Breaking Down Owner-Only Benefit Plans

Once a staple of the American workforce, benefit Plans – more commonly referred to as pension plans – are quickly becoming the lesser known and least utilized retirement fund. In comparison to more popular retirement funds like 401(k) plans and IRA’s, the benefit plan is lagging behind. In large part the decline of benefit plans can be attributed to companies moving away from these sort of long-term benefits to employees and moving towards more flexible savings options. Before we get much farther into our discussion of Owner-Only Benefit Plans, it’s important to fully understand what this type of plan is.

What is a benefit plan?

A Benefit Plan promises employees a specified monthly amount when they retire, regardless of market conditions i.e. profits and losses. These plans are usually completely funded by the employer who is responsible for contributing enough funds monthly to cover the promised benefits. The payout amount specified is determined by the length of the employee’s employment, position, salary, and age. Unlike individual 401(k) and IRA’s – both Roth and traditional – Benefit Plans are not dependent on the market and the fiduciary responsibility falls on the employer.  Knowing this, it’s easy to see why companies have moved away from this model.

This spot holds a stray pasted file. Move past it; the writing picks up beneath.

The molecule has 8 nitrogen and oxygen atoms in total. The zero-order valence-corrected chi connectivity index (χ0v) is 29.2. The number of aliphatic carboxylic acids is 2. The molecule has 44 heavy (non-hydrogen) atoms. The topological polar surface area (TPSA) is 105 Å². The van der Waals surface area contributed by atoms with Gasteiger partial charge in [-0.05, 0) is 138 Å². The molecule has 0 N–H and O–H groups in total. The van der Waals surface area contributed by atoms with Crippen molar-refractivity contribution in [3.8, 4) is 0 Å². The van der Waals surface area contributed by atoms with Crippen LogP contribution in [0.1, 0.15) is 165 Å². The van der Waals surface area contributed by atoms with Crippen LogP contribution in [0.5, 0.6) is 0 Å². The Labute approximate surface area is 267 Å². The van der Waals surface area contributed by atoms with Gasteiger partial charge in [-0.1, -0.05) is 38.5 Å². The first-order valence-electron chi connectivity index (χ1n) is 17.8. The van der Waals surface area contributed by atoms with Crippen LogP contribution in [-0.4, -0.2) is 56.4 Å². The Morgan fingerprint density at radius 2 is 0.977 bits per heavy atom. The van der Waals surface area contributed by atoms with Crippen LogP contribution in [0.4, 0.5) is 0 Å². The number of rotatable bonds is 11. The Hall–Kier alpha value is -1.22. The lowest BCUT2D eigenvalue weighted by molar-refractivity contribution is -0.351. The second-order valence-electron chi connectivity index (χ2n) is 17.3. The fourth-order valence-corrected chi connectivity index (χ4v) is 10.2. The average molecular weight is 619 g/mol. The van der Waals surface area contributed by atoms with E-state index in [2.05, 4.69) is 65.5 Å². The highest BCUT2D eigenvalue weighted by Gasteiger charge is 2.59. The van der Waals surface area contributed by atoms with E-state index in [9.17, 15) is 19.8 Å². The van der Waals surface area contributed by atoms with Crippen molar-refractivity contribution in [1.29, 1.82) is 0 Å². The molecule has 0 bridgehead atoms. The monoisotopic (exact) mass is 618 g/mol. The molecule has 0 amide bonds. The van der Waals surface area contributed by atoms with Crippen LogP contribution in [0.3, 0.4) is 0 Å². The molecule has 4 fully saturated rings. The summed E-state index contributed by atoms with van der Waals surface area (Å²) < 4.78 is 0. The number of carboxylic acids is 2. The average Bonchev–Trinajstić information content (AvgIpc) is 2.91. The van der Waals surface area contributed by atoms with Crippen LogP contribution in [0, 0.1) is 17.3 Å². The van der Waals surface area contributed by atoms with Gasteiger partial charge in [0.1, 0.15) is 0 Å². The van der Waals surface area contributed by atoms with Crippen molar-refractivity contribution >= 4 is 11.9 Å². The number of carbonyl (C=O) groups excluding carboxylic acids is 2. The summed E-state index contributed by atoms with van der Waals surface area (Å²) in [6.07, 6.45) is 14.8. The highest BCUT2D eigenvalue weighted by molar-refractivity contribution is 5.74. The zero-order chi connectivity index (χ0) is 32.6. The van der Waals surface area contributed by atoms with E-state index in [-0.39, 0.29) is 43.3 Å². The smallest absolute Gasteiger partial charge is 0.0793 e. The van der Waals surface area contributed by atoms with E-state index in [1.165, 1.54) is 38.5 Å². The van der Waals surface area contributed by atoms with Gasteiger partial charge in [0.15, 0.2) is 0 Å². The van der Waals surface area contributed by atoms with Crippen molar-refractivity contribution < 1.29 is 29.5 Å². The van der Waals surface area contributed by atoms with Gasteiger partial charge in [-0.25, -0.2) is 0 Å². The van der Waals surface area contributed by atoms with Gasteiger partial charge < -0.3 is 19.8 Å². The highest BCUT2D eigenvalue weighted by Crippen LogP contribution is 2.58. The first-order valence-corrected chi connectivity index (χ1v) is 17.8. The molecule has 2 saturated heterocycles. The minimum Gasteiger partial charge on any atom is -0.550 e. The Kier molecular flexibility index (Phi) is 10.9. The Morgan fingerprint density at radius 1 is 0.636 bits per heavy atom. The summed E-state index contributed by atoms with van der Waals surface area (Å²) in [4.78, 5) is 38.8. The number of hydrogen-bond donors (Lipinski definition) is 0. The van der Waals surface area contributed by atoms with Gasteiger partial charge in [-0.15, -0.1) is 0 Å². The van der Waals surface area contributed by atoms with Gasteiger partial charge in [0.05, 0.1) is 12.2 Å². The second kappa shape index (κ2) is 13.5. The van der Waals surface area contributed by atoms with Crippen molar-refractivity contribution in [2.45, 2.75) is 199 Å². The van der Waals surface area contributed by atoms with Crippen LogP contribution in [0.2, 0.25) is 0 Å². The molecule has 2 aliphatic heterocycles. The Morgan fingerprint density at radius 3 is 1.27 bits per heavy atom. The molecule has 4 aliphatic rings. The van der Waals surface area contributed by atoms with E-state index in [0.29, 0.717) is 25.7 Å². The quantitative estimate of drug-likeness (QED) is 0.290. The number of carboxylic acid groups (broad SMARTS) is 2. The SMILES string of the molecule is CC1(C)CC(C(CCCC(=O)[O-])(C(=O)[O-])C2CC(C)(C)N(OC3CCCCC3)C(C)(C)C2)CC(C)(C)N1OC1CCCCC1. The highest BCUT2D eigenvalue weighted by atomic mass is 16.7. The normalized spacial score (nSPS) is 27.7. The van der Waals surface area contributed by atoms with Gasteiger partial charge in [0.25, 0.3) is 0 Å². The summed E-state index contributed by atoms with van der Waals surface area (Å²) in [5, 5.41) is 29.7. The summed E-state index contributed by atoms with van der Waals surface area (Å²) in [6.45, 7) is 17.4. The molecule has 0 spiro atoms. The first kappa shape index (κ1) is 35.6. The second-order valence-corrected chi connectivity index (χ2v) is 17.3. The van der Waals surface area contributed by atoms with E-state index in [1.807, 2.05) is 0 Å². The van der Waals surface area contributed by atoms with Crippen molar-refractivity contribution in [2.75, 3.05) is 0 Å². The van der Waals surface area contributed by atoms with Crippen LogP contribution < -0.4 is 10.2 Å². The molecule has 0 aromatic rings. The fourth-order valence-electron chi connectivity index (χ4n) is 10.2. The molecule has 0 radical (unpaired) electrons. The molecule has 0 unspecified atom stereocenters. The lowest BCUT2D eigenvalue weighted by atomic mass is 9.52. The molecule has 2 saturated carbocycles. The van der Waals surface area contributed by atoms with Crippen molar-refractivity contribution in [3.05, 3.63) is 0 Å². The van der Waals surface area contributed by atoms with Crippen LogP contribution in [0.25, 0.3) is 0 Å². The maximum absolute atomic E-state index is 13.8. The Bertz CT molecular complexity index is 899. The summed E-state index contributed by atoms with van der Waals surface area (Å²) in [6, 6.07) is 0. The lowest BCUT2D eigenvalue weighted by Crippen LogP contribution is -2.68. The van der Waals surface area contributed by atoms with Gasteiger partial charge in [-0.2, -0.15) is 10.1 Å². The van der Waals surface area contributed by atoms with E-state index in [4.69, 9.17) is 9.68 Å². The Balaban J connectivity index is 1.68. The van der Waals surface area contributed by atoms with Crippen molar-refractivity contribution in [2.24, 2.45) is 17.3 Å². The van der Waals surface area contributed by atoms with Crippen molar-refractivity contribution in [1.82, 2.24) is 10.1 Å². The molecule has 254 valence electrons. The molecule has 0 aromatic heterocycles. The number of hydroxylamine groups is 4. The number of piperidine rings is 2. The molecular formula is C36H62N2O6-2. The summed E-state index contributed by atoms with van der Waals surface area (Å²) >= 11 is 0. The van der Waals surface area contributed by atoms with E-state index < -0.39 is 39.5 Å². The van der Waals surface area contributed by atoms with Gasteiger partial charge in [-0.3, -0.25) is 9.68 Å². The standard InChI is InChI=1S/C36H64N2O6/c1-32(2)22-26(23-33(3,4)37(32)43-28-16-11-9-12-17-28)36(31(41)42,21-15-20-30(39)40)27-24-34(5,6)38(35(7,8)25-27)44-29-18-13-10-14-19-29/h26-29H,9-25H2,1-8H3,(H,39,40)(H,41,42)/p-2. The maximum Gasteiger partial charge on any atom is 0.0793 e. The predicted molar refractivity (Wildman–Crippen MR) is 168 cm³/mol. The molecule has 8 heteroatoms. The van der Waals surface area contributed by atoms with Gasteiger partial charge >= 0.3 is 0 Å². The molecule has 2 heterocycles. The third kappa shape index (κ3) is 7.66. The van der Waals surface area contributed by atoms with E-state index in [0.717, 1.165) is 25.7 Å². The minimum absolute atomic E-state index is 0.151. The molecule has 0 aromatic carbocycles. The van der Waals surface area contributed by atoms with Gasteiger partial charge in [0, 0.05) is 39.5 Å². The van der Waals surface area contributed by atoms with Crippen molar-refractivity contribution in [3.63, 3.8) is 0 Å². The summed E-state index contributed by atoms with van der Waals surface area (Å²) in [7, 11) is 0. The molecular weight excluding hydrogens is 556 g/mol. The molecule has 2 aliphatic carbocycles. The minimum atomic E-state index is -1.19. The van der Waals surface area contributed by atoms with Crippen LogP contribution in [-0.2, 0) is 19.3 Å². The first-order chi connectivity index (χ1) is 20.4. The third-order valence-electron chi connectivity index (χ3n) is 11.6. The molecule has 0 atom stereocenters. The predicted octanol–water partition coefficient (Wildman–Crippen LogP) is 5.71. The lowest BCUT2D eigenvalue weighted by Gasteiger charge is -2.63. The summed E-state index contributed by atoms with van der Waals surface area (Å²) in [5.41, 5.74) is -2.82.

When is a benefit plan a smart decision?

For small business owners, benefit plans can still make a lot of sense. A benefit plan is “owner-only” when it’s designed to work when a business is run by only one employee i.e. the owner and his or her spouse. These types of plans offer significant advantages for the small business owner. Unlike more common retirement savings plans like 401(k) and IRA’s, the defined benefit plan has higher contribution limits; allowing one to contribute more money yearly towards retirement. Forbes magazine estimates a small business owner can combine benefit plan investments with other retirement savings plans to stow away over $100,000 a year for retirement. Money that will be taxed upon distribution, when the beneficiary’s taxable income is likely to be much lower. Without using this tool, standard limitations on 401(k) and IRA plans is $53,000 – $59,000 yearly.

Additional benefits to consider for defined benefit plans.

There are a few other important considerations when deciding whether a defined benefit plan is right for you. Plans like this can help mitigate risk; something small businesses are especially susceptible to. By contributing every month to a defined benefit plan – either one that serves as a pension plan for multiple employees or one that works as an owner-only plan – contributions are protected from potential creditors. For example, if the business faces a lawsuit, funds in the defined benefit plan are not subject to seizure. This additional diversification helps protect employees and business owners.

Rules and conditions to remember

Lastly, it’s important to evaluate whether a defined benefit plan is right for you and your company. Most plans of this nature require the company to be making over $100,000 in revenue. Many have age requirements, typically age 40 is the benchmark before plans like this can be an option. And, you must want and have the resources to contribute over the set limit of traditional retirement services – i.e. 401(k)’s and IRA’s – of $59,000. If you fall within these parameters, a defined benefit plan can be a great option to meet your retirement needs.

For more information on creating a defined benefit plan or for information and advice on running your business, contact your financial representative at TrueNorth Retirement Services.